Continuing to motivate students to think and act globally

Posted in: Foreign Policy Japan Higher Education Started by

Continuing to motivate students to think and act globally

Japan - Toyoshi Satow, President, J.F. Oberlin

J.F. Oberlin, President, Toyoshi Satow

International universities can play a central role in promoting the objectives of the United Nations. 2011 saw the United Nations Secretary- General Ban Ki-Moon establish The United Nations Academic Impact initiative (UNAI) and J. F. Oberlin University is spearheading the participation of Japanese University’s in the UNAI program

UNAI Secretary General, Dr. Ramu Damodaran visited J. F. Oberlin University in December 2011 to discuss the roles of the United Nations and UNAI in higher education.

Ranked as one of the best university presidents in Japan by his peers (Asahi Newspaper, the University Ranking 2011 and 2012), J. F Oberlin President, Toyoshi Satow is eager to lead this new initiative:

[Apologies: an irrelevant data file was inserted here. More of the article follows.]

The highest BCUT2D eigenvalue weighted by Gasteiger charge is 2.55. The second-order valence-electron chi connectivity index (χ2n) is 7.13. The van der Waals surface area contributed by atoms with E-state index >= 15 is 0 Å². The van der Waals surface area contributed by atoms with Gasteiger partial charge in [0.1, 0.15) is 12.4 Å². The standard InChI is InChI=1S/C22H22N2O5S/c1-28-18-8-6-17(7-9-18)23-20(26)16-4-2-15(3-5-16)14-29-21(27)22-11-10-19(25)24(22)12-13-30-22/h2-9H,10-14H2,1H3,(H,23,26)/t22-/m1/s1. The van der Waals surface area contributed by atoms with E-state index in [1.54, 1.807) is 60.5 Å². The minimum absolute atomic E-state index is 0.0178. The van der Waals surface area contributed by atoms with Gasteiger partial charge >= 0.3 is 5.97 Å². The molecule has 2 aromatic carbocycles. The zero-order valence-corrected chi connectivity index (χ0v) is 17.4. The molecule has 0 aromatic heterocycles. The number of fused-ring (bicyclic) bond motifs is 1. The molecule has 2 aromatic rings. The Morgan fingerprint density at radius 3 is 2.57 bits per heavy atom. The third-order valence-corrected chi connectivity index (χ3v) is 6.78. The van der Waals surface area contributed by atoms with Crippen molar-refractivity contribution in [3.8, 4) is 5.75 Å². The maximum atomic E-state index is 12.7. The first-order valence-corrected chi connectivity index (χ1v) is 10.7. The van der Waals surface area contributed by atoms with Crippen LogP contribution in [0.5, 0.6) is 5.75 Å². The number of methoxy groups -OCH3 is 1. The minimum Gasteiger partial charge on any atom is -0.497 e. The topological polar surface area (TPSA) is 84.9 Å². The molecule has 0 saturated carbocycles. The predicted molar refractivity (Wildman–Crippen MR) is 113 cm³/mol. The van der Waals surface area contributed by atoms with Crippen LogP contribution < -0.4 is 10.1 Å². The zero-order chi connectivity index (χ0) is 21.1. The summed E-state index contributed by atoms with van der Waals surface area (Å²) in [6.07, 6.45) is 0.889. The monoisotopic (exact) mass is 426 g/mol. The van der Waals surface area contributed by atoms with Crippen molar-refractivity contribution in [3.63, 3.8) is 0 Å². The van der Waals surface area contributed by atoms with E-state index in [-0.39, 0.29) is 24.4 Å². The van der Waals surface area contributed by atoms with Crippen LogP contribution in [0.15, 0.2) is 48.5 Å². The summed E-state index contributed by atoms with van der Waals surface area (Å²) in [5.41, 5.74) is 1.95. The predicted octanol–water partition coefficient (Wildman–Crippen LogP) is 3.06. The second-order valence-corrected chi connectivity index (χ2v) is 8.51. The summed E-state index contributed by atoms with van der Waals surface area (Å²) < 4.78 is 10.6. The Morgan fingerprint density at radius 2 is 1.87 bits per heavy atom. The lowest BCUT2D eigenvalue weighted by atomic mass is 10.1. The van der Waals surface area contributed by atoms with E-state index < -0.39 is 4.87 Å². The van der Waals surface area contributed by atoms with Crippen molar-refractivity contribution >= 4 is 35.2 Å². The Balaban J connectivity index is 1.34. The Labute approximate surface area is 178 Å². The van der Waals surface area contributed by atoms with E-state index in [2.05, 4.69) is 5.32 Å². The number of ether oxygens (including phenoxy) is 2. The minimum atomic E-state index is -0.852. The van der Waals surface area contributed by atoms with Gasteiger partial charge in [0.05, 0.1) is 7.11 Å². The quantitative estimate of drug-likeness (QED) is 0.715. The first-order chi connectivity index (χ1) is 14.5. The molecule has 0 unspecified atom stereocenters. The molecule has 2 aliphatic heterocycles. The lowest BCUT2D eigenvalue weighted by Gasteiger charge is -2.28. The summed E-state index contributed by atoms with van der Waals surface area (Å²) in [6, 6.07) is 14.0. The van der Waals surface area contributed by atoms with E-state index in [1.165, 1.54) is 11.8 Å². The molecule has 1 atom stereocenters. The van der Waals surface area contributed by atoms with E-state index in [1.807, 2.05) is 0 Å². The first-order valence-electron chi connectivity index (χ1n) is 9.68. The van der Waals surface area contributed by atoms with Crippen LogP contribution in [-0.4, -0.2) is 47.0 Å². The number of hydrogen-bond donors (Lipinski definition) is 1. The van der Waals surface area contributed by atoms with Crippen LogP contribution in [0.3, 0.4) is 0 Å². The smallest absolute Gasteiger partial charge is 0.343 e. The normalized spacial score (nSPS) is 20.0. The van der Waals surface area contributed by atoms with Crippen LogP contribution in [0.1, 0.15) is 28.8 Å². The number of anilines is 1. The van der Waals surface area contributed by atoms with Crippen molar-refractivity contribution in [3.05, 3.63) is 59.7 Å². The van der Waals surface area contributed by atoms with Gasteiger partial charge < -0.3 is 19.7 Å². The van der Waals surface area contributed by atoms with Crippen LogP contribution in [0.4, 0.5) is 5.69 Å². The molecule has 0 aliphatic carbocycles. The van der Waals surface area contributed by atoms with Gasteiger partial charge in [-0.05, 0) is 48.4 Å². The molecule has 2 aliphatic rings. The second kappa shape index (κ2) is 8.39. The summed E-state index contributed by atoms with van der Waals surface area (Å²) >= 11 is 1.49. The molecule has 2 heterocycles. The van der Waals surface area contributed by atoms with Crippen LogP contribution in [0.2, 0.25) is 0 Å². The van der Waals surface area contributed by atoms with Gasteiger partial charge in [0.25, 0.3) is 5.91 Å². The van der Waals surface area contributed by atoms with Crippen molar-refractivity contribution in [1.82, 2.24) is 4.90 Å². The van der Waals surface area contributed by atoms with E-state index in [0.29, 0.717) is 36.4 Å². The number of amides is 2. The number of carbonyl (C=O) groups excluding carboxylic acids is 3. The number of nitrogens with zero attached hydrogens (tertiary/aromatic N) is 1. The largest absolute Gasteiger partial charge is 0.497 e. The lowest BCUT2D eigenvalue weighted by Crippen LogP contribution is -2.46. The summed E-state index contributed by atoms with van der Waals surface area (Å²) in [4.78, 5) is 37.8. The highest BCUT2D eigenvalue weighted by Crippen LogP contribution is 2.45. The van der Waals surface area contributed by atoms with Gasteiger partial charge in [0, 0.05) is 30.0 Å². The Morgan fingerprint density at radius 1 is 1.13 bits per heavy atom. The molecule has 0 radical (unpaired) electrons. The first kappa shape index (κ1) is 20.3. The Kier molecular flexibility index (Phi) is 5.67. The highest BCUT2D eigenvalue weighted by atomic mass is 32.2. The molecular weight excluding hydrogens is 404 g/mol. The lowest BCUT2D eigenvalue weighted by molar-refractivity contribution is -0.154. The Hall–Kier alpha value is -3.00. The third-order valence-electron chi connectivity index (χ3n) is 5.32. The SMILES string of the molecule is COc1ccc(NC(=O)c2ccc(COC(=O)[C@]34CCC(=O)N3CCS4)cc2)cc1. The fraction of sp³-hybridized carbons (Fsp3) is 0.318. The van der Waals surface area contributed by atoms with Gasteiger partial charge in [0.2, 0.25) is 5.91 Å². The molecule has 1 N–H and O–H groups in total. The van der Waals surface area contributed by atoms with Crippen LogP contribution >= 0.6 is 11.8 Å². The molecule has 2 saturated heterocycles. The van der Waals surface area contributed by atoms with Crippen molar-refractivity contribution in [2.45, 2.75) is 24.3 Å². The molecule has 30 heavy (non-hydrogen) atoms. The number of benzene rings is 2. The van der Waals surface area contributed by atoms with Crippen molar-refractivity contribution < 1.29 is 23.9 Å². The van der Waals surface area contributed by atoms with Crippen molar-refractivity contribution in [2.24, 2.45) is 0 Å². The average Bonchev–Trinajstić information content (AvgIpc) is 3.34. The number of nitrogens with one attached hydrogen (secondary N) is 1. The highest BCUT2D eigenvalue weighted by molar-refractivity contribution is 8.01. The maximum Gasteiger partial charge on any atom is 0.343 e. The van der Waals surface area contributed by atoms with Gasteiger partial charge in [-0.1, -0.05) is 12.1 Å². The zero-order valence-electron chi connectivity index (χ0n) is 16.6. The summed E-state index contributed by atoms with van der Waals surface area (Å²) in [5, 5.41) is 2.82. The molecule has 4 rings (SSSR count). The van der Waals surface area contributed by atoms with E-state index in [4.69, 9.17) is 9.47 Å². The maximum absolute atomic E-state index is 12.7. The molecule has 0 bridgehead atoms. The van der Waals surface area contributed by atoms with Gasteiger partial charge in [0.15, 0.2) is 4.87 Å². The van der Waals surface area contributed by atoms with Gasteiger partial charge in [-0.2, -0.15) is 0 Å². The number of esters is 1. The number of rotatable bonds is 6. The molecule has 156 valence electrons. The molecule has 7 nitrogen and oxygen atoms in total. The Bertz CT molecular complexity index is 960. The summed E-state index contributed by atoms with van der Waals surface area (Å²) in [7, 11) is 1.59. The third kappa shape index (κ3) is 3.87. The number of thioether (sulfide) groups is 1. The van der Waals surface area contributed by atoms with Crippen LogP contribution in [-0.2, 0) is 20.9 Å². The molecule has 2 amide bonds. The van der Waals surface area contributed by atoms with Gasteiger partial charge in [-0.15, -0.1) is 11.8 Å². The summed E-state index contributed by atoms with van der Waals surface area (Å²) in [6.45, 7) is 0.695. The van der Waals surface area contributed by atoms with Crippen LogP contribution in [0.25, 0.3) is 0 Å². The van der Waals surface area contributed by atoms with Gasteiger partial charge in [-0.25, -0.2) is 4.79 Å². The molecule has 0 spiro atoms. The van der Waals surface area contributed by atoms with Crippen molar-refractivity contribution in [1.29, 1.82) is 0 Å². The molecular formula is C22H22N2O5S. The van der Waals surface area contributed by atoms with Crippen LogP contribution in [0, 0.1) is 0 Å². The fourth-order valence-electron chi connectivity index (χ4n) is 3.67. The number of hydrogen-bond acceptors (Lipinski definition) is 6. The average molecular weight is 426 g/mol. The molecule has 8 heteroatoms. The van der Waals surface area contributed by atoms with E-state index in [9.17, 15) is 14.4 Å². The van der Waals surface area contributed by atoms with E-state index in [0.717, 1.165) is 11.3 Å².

“One of the missions of J. F. Oberlin is to help students become globally-minded doers. The UNAI program is an ideal platform for every international college and  university to work together for a better world,” he says.

J. F. Oberlin was chosen as the Hub School for promoting Principle One: Commitment to the United Nations Charter and has announced a textbook series aimed at educating international students on the most important aspects of the United Nation’s work.

Founded in the UK in 1964, the International Association of University Presidents (IAUP) aims to strengthen the international mission and improve the quality of higher education around the world.

President of Fairleigh Dickinson University, Dr. J. Michael Adams heads the IAUP with Satow holding the position President-Elect. The association has around 600 members from over one hundred countries and continues to discuss and identify the major issues, opportunities and challenges being faced in higher education.

The Company


J. F. Oberlin University

Our Location:

3758 Tokiwa-machi, Machida-shi, Tokyo 194-0294 Japan